Controlled fertility rates linked to economic growth patterns

I f there is any resource in which Pacific Island Countries can be certain of achieving sustainability and continuous socio-economic gain, it is its youth cohort. The key however is significant and serious investment in the fulfillment of their potential as game changers, and if we are to reap the benefits of this demographic dividend. A total of 717 million young people aged 15 to 24 live in the Asia-Pacific region, comprising 60 per cent of the world’s youth.

Among Pacific island nations, youth (15-24 years) populations range from 14 per cent of the population in Palau to 22 per cent in Federated States of Micronesia. Inclusive of Papua New Guinea (PNG), 11 of the 15 Pacific island countries’ covered in the recently-published Population and Development Profiles: Pacific Island Countries report a median age of 20 and 24 – this is the age at which exactly half the population is older and half is younger – in 2014. The high proportions of young people in a population are the direct result of high fertility rates which is the average number of children born per women; the higher the number of children born per woman, the higher the proportion of children in the population.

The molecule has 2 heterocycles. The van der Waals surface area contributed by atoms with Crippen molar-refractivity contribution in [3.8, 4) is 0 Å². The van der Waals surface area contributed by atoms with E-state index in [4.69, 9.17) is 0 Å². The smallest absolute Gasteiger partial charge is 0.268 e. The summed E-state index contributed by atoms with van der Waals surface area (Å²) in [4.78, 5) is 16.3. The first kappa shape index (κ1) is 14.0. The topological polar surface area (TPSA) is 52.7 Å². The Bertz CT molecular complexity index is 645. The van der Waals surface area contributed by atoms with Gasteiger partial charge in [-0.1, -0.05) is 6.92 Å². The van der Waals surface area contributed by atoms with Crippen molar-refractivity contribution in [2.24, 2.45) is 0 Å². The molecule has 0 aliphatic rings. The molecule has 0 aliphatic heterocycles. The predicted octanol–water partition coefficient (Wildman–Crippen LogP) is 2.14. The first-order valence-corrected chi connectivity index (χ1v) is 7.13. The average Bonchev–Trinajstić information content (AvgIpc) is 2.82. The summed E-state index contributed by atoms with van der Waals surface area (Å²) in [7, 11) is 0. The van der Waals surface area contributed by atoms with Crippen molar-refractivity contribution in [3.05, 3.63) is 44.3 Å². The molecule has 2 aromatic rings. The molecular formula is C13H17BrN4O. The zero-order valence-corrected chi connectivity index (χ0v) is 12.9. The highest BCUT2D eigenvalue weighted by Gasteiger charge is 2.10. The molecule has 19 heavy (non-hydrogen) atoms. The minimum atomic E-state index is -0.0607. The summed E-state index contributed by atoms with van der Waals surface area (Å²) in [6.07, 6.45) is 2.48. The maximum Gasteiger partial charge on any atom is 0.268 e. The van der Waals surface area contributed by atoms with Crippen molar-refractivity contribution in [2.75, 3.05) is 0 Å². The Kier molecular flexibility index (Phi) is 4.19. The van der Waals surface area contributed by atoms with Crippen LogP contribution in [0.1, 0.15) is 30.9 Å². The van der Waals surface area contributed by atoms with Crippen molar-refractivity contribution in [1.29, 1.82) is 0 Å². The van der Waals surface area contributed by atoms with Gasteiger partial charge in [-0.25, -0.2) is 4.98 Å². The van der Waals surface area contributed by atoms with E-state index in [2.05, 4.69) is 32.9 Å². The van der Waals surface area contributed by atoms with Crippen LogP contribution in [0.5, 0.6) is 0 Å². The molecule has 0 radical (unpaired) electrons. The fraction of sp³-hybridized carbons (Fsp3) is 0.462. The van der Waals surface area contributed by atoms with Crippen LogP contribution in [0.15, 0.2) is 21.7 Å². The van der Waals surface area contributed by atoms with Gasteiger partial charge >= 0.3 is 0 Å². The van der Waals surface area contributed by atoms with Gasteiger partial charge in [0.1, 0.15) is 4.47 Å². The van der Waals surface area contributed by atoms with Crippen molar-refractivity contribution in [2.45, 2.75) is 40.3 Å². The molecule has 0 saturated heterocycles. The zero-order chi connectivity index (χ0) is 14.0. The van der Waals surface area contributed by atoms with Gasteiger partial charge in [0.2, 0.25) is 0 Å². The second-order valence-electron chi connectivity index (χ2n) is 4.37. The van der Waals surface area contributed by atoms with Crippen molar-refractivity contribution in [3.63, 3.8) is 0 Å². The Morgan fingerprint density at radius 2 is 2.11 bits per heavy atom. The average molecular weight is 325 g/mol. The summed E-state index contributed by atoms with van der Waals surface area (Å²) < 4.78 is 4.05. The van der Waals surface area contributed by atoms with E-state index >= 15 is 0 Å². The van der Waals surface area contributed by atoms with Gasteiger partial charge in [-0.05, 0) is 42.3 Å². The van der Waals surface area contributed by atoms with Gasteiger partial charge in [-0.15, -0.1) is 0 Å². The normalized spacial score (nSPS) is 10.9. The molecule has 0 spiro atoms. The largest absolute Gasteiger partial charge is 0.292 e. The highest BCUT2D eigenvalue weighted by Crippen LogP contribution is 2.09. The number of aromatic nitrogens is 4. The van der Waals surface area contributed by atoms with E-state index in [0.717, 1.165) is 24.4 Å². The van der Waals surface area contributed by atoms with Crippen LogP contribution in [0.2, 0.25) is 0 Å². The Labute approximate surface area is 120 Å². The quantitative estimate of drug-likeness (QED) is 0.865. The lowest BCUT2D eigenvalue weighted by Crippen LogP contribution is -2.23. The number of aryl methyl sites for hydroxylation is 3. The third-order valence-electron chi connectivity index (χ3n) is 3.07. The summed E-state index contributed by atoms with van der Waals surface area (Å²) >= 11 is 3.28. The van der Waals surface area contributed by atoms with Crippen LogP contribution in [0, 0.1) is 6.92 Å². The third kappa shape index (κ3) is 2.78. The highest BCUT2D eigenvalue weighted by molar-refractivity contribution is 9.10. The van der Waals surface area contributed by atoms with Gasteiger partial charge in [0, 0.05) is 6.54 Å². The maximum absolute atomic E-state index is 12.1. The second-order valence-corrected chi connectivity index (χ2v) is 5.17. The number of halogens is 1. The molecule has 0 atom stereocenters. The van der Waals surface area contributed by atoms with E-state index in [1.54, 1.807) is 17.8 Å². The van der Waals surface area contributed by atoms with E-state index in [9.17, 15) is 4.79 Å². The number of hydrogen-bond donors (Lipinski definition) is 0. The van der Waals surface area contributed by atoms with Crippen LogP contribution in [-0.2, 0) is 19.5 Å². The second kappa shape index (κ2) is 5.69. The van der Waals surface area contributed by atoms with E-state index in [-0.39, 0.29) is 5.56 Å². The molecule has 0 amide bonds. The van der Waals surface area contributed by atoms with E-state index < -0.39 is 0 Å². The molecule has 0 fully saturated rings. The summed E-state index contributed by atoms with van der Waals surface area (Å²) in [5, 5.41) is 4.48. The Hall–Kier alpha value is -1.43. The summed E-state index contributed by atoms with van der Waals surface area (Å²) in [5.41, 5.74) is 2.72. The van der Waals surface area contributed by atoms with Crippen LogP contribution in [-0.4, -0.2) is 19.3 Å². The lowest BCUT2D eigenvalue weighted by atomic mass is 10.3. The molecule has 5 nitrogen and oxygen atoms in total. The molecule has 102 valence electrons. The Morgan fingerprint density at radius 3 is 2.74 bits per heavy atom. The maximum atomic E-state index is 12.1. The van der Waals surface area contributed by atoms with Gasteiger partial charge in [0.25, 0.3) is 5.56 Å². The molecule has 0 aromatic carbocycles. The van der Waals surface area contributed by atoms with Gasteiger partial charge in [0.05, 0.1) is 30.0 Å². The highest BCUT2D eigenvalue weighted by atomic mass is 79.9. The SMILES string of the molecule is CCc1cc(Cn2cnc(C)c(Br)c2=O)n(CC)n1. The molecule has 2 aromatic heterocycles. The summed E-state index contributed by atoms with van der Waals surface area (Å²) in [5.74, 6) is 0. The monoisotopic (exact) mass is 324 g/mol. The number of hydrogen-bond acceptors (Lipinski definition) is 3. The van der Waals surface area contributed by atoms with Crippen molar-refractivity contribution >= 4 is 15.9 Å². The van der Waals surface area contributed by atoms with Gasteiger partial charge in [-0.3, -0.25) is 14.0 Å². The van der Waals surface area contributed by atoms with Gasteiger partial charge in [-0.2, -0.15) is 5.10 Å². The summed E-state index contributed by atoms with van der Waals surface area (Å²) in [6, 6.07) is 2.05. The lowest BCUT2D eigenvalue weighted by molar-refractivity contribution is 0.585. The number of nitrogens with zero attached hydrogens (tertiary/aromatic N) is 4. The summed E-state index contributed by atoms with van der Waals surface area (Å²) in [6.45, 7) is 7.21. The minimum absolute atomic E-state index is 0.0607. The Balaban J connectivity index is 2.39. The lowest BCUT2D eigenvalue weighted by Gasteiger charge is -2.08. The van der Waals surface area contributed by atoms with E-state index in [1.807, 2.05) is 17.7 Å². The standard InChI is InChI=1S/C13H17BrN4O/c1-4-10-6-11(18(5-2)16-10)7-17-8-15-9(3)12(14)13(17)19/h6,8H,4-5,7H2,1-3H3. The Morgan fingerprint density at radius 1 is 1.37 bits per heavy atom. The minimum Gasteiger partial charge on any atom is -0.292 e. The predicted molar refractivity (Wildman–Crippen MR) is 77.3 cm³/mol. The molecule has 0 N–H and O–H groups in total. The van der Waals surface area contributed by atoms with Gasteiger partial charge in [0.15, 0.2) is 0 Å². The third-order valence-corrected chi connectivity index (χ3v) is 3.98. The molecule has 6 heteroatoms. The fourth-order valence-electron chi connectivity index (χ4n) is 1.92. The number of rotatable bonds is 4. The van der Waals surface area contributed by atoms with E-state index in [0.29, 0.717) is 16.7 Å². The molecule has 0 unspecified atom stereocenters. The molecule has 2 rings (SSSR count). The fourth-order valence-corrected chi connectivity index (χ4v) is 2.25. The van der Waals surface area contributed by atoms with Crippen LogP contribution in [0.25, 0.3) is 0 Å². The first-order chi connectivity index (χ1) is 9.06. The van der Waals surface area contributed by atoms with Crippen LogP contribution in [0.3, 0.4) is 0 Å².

These children represent growth potential as they will become parents themselves and even if fertility rate fell, the sheer number of youth today means population growth will continue to be recorded for some time. In the Pacific, the proportion of population younger than 15 years of age are remarkably high, with most comprising a third of the total population for example the proportion of persons younger than 15 years in the Marshall Islands comprises 40 per cent of the total population. Implicit in figures like these are questions of socio-economic issues like employment opportunities.

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